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Coronado takes First Runner-Up in Jr. Miss Belleza Latina pageant

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Tina Marie Coronado, center, is flanked by the Oneida Business Committee during a July meeting. Councilman Kirby Metoxen, Councilman David Jordan, Secretary Lisa Liggins, Treasurer Cristina Danforth, Chairman Tehassi Hill, Councilwoman Jenny Webster, Vice-Chairman Brandon Stevens, Councilwoman Marie Summers, and Councilman Daniel Guzman-King congratulate Oneida Nation citizen Tina Marie Coronado on her taking First Runner-Up in the Jr. Miss Belleza Latina Pageant.

Tina Marie Coronado competed in her first pageant at the ripe old age of eight months. Now 13-years-old and beginning the eighth grade at Our Lady of Lourdes in De Pere, Coronado has become an experienced veteran of more than 13 national and international pageants. And she brought all of that experience into play as she took First Runner-Up in the Junior Miss Belleza Latina International Pageant in McAllen, TX, August 4-7.

“This was my first Latina pageant and it was fun to participate in it as a Latina lady,” Coronado said. “To compete in a pageant that represents your culture adds joy because you’re sharing those moments with other Latinas. I represented Junior Miss and took runner-up although all Mexican women won the other age categories, and next year I plan on returning to compete again.”

Coronado’s mother, Tina Webster, saw an early opportunity to teach her daughter some important life skills as she kept winning pageants while growing up. “Being in pageants really isn’t all about the way you look,” Webster said. “It’s about all the community support you do, who you are as a person in school, and how you conduct yourself with others. I put my all into this for my daughter because I see what society is doing to children and I don’t like it. There’s so much more that goes into this than that gown and pretty face.”

While there aren’t any written rules regarding responsibilities for a runner-up in pageants, Coronado insists it’s every contender’s responsibility to ensure they are living up to the standards of the pageant as if they did indeed win. “Even if you don’t win or take a runner-up you should always have your own sets of responsibilities and personal standards,” Coronado said. “Just because you don’t win doesn’t mean you should stop doing pageants, or stop being the person you were during the pageant. Some people behave differently at a pageant than they do at home. If I don’t win, I’ll just keep coming back because the judges like things differently at each pageant so it’s impossible to predict who will win. It’s just an overall fun experience even if you don’t win.”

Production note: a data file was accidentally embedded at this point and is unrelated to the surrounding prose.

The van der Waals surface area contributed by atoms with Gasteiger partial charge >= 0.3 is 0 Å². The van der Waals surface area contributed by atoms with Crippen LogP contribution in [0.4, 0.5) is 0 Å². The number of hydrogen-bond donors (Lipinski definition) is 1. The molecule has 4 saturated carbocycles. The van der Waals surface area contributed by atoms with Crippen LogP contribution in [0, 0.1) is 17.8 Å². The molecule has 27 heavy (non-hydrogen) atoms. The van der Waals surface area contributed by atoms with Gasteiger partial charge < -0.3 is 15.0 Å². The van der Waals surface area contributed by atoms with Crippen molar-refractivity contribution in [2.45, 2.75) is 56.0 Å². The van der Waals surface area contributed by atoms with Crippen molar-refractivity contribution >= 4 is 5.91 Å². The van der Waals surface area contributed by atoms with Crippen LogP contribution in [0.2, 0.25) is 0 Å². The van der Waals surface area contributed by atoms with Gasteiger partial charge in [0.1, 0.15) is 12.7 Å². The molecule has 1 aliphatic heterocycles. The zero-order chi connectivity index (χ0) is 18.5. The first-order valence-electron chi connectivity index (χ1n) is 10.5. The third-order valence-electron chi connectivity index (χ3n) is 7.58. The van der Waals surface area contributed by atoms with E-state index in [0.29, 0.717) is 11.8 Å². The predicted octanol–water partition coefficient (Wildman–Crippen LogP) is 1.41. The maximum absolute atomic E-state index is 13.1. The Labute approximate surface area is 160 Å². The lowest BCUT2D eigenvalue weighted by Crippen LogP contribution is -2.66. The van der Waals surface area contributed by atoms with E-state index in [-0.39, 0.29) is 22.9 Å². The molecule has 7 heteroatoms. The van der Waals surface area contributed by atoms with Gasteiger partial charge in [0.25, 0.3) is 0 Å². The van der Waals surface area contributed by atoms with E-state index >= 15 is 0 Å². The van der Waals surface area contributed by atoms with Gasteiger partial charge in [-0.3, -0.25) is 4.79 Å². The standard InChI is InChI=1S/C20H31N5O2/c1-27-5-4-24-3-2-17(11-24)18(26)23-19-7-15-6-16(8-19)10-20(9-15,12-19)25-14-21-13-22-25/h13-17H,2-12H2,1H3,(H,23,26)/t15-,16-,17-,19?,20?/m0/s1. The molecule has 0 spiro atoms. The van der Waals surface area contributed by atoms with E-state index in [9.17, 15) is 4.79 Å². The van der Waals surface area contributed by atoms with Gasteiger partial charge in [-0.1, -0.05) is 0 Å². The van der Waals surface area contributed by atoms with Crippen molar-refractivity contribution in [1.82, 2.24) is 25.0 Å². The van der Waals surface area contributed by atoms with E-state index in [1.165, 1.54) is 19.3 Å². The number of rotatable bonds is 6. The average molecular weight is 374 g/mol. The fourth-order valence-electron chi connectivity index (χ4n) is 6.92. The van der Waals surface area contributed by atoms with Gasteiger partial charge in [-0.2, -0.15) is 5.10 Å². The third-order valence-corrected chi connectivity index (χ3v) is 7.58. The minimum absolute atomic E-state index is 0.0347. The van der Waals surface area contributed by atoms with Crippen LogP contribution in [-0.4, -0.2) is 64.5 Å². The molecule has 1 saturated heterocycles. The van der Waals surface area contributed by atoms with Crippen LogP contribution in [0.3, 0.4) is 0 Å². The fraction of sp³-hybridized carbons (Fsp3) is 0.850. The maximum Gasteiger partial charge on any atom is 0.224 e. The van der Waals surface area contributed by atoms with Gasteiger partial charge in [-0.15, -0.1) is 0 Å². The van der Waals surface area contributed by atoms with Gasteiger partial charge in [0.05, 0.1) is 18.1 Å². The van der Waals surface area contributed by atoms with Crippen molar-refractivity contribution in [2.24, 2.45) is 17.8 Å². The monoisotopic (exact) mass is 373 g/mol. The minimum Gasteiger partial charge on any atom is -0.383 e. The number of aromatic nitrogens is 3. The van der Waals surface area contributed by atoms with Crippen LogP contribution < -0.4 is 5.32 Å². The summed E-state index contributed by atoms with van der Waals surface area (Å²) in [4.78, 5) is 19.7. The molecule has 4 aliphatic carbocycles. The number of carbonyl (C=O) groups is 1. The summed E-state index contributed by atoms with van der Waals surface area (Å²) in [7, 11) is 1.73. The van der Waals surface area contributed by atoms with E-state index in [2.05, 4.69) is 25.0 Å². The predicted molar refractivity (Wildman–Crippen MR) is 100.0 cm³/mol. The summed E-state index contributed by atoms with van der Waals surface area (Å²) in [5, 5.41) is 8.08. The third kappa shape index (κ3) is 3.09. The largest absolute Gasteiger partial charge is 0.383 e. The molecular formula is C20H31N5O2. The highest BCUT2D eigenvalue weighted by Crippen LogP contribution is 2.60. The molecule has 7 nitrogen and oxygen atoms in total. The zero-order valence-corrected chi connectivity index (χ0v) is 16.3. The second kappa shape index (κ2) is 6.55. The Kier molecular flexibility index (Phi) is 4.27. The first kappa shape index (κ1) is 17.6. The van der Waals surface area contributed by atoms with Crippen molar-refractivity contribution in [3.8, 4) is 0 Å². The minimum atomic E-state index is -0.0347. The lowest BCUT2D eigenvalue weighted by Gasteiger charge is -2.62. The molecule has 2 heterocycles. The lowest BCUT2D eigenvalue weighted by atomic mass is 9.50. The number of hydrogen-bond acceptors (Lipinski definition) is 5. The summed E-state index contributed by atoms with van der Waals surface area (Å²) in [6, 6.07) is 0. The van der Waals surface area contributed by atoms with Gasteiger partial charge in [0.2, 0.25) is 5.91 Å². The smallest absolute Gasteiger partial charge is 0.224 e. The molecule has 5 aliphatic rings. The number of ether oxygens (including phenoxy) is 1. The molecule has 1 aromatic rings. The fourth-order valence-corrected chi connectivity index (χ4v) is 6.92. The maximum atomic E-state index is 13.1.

“I want my daughter to be somebody,” Webster said. “I want her to be a good strong, independent woman who depends on no man. You be who you are and you love who you want. I’m very proud of her and I love her so much. She’s really come a long way and I can only imagine what she’s going to do in the future for herself and for others.”

As for herself, Coronado hopes to become an entrepreneur. “I love pageants, gymnastics, painting and drawing, but I’ve always wanted my own business because I love doing hair,” Coronado said. “My dad has his own business and so does one of my coaches. I’d love to be a pageant, modeling, or acting coach.”

To her peers, Coronado is more than happy to offer words of encouragement. “You can do anything you want or be anyone you want,” Coronado said. “If I want to be an astronaut, I’m going to become an astronaut and if somebody tells me I can’t I’m going to prove them wrong. There are a lot of haters in the world, so remember to just always be nice to people even if they’re not nice to you. If you have your mind set on something, then do it and don’t listen to what others may think of you.”

Coronado is the daughter of Tina Webster and Fernando Coronado.

 

 

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